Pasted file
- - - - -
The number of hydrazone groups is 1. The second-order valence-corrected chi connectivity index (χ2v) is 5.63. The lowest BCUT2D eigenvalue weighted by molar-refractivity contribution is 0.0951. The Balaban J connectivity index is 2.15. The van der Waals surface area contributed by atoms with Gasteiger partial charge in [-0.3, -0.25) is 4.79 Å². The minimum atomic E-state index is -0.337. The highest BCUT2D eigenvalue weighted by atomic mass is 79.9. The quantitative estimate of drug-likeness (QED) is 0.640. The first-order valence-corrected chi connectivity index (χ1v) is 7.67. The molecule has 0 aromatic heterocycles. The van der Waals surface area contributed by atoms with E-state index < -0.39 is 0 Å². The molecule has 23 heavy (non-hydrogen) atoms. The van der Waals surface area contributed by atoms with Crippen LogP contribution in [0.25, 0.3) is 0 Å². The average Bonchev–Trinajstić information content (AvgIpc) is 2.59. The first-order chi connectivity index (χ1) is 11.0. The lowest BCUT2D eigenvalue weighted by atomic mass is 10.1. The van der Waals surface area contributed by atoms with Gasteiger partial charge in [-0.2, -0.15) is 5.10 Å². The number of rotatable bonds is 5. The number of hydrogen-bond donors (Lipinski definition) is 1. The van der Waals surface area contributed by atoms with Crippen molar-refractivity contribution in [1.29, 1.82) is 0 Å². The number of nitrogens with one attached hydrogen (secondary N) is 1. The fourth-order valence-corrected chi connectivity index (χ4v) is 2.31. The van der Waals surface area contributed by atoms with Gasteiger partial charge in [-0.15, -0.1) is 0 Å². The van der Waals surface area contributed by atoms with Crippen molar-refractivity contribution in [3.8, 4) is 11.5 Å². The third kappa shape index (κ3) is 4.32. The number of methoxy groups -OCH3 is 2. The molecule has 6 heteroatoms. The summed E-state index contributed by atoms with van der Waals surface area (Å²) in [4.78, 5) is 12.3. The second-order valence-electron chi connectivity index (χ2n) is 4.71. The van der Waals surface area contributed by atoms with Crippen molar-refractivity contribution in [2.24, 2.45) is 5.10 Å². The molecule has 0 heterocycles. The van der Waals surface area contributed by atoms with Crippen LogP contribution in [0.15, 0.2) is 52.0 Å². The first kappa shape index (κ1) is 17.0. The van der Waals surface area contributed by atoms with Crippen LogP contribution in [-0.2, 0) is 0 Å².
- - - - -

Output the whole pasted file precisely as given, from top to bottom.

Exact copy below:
The number of hydrazone groups is 1. The second-order valence-corrected chi connectivity index (χ2v) is 5.63. The lowest BCUT2D eigenvalue weighted by molar-refractivity contribution is 0.0951. The Balaban J connectivity index is 2.15. The van der Waals surface area contributed by atoms with Gasteiger partial charge in [-0.3, -0.25) is 4.79 Å². The minimum atomic E-state index is -0.337. The highest BCUT2D eigenvalue weighted by atomic mass is 79.9. The quantitative estimate of drug-likeness (QED) is 0.640. The first-order valence-corrected chi connectivity index (χ1v) is 7.67. The molecule has 0 aromatic heterocycles. The van der Waals surface area contributed by atoms with E-state index < -0.39 is 0 Å². The molecule has 23 heavy (non-hydrogen) atoms. The van der Waals surface area contributed by atoms with Crippen LogP contribution in [0.25, 0.3) is 0 Å². The average Bonchev–Trinajstić information content (AvgIpc) is 2.59. The first-order chi connectivity index (χ1) is 11.0. The lowest BCUT2D eigenvalue weighted by atomic mass is 10.1. The van der Waals surface area contributed by atoms with Gasteiger partial charge in [-0.2, -0.15) is 5.10 Å². The number of rotatable bonds is 5. The number of hydrogen-bond donors (Lipinski definition) is 1. The van der Waals surface area contributed by atoms with Crippen molar-refractivity contribution in [1.29, 1.82) is 0 Å². The number of nitrogens with one attached hydrogen (secondary N) is 1. The fourth-order valence-corrected chi connectivity index (χ4v) is 2.31. The van der Waals surface area contributed by atoms with Gasteiger partial charge in [-0.15, -0.1) is 0 Å². The van der Waals surface area contributed by atoms with Crippen molar-refractivity contribution in [3.8, 4) is 11.5 Å². The third kappa shape index (κ3) is 4.32. The number of methoxy groups -OCH3 is 2. The molecule has 6 heteroatoms. The summed E-state index contributed by atoms with van der Waals surface area (Å²) in [4.78, 5) is 12.3. The second-order valence-electron chi connectivity index (χ2n) is 4.71. The van der Waals surface area contributed by atoms with Crippen molar-refractivity contribution in [2.24, 2.45) is 5.10 Å². The molecule has 0 heterocycles. The van der Waals surface area contributed by atoms with Crippen LogP contribution in [0.15, 0.2) is 52.0 Å². The first kappa shape index (κ1) is 17.0. The van der Waals surface area contributed by atoms with Crippen LogP contribution in [-0.2, 0) is 0 Å².